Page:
FOOTE (CARL) VS. APPLIED CARD BANK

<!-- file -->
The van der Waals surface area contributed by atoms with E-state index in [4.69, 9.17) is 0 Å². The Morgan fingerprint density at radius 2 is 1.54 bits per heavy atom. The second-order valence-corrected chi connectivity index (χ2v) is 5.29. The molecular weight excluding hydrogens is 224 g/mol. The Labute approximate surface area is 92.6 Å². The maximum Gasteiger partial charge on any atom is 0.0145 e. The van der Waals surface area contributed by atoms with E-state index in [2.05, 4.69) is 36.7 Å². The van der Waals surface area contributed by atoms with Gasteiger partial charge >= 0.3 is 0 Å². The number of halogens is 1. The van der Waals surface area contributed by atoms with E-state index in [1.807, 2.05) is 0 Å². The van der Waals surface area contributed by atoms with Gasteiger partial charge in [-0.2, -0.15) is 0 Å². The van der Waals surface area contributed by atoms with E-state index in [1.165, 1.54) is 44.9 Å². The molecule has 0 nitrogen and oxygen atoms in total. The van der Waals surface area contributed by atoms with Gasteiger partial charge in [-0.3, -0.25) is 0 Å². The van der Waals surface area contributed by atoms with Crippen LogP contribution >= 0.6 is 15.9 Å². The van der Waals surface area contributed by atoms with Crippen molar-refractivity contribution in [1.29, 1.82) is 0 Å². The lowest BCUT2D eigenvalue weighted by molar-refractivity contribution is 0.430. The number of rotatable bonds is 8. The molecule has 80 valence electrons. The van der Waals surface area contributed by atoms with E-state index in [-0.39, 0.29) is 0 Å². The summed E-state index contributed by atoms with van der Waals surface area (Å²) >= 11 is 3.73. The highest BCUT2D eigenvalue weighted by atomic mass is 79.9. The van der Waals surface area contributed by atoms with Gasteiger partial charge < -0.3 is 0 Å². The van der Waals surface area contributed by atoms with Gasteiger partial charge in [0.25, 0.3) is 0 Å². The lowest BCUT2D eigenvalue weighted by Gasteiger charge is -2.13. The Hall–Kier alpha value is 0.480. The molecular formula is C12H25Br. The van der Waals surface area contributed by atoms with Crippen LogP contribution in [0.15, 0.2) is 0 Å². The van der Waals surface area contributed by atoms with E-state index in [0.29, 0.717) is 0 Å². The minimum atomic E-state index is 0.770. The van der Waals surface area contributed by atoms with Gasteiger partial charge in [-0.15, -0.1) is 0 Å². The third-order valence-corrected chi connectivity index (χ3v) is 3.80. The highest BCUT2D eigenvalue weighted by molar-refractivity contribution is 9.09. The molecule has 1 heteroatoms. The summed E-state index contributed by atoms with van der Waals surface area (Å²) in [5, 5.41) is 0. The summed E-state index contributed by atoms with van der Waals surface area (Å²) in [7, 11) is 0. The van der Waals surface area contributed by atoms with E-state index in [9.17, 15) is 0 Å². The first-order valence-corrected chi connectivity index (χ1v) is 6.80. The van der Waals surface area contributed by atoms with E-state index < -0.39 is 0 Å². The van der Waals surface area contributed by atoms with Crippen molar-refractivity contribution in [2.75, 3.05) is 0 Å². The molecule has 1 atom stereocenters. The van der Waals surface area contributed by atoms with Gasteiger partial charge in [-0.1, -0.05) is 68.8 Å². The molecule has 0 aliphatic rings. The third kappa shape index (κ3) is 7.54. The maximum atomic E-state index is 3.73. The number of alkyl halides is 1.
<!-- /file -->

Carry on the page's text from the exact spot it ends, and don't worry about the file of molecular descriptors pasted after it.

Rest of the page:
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RENDERED: DECEMBER 31, 2008; 10:00 A.M. NOT TO BE PUBLISHED Commonwealth of Kentucky Court of Appeals NO. 2008-CA-000035-MR CARL D. FOOTE v. APPELLANT APPEAL FROM GREEN CIRCUIT COURT HONORABLE ALLAN RAY BERTRAM, JUDGE ACTION NO. 07-CI-00028 APPLIED CARD BANK APPELLEE OPINION REVERSING AND REMANDING ** ** ** ** ** BEFORE: CAPERTON, DIXON AND VANMETER, JUDGES. DIXON, JUDGE: Appellant, Carl D. Foote, pro se appeals from an order of the Green Circuit Court granting summary judgment in favor of Appellee, Applied Card Bank. For the reasons set forth herein, we reverse and remand the matter to the lower court for further proceedings. On March 12, 2007, Appellee filed a complaint in the Green Circuit Court alleging that Appellant owed $4,043.60 plus accrued interest on two credit card accounts. Appellant thereafter filed a response claiming that he ceased paying on the accounts after he discovered that Appellee was charging excess and improper fees on the account balances. After receiving Appellant’s answer, Appellee tendered several discovery requests, including interrogatories, requests for production of documents, as well as requests for admissions. Although the discovery requests were not filed of record, the certificate of service indicates that they were mailed to Appellant on July 30, 2007. On November 9, 2007, Appellee filed a motion for summary judgment on the grounds that because Appellant failed to respond to the request for admissions, under CR 36 Appellant was deemed to have admitted the averments set forth in Appellee’s complaint, including its entitlement to the sums of money claimed. As a result, Appellee argued that there was no genuine issue of material fact and it was entitled to summary judgment as a matter of law. Appellee’s motion was scheduled to be heard on December 5, 2007. On December 3, 2007, Appellant filed his response to interrogatories and requests for admissions. The record indicates that on the same day, Appellant sent a fax to Appellee’s counsel advising him that the responses had been filed. Nevertheless, during motion hour on December 5, 20071, the trial court entered an order granting summary judgment in favor of Appellee, noting “the Court having 1 The record indicates that neither party was present. -2- reviewed the pleadings, and having specifically found that the Defendant has failed to respond to Plaintiff’s discovery requests, including Requests for Admissions which are deemed admitted pursuant to CR 36.01[.]” Appellant thereafter appealed to this Court. Appellant argues on appeal that the trial court erred in granting summary judgment on the grounds that he failed to respond to Appellee’s interrogatories and requests for admissions. Clearly, as Appellant points out, he filed his responses two days before the hearing and entry of the order. Further, Appellant claims that he was never informed of the date and time of the hearing, and would have appeared to argue his case had he been aware of such. Although he acknowledges that Appellee’s motion contains a certificate of service indicating that he was mailed sufficient notice, Appellant argues that he works out of state and never received the notice. We would note that Appellee has failed to participate in the appeal to this Court and has therefore offered no grounds to support the trial court’s judgment. Notwithstanding, we conclude that reversal is required because the trial court’s order granting summary judgment is based on the erroneous finding that Appellant failed to respond to the request for admissions. CR 36.01 provides, in pertinent part, (1) A party may serve upon any other party a written request for the admission, for purposes of the pending action only, of the truth of any matters within the scope of Rule 26.02 set forth in the request that relate to statements or opinions of fact or of application of law to -3- fact, including the genuineness of any documents described in the request. . . . (2) Each matter of which an admission is requested shall be separately set forth. The matter is admitted unless, within 30 days after service of the request, or within such shorter or longer time as the court may allow, the party to whom the request is directed serves upon the party requesting the admission or written answer or objection addressed to the matter, signed by the party or by his attorney . . . . Pursuant to CR 36.01 the failure of a party to respond to a request for admissions means that the party admits the truth of the allegations asserted. Rose v. Rawlins, 358 S.W.2d 538 (Ky. 1962); Commonwealth of Kentucky Department of Highways v. Compton, 387 S.W.2d 314 (Ky. 1964). Furthermore, any matter admitted under the rule is held to be conclusively established unless the trial court permits the withdrawal or amendment of the admissions. CR 36.02. However, the trial court retains wide discretion to permit a party's response to a request for admissions to be filed outside the time limit delineated by the rule. Harris v. Stewart, 981 S.W.2d 122 (Ky. App. 1998). If the trial court herein had ruled that Appellant’s response was untimely, and thus each matter of which Appellee sought an admission was deemed admitted, Appellant’s claim would lack merit. However, by the plain language of the order, the trial court was apparently unaware that a response had been filed. Certainly, Appellee could have brought it to the court’s attention, but failed to do so. And Appellee has chosen not to provide any explanation or -4- justification as to why Appellant’s response was not considered. Thus, we are compelled to find that the trial court’s grant of summary judgment was improper. The judgment of the Green Circuit Court is reversed and the matter is remanded for further proceedings. ALL CONCUR. BRIEF FOR APPELLANT: BRIEF FOR APPELLEE: Carl D. Foote, Pro Se Greensburg, Kentucky No Brief for Appellee -5-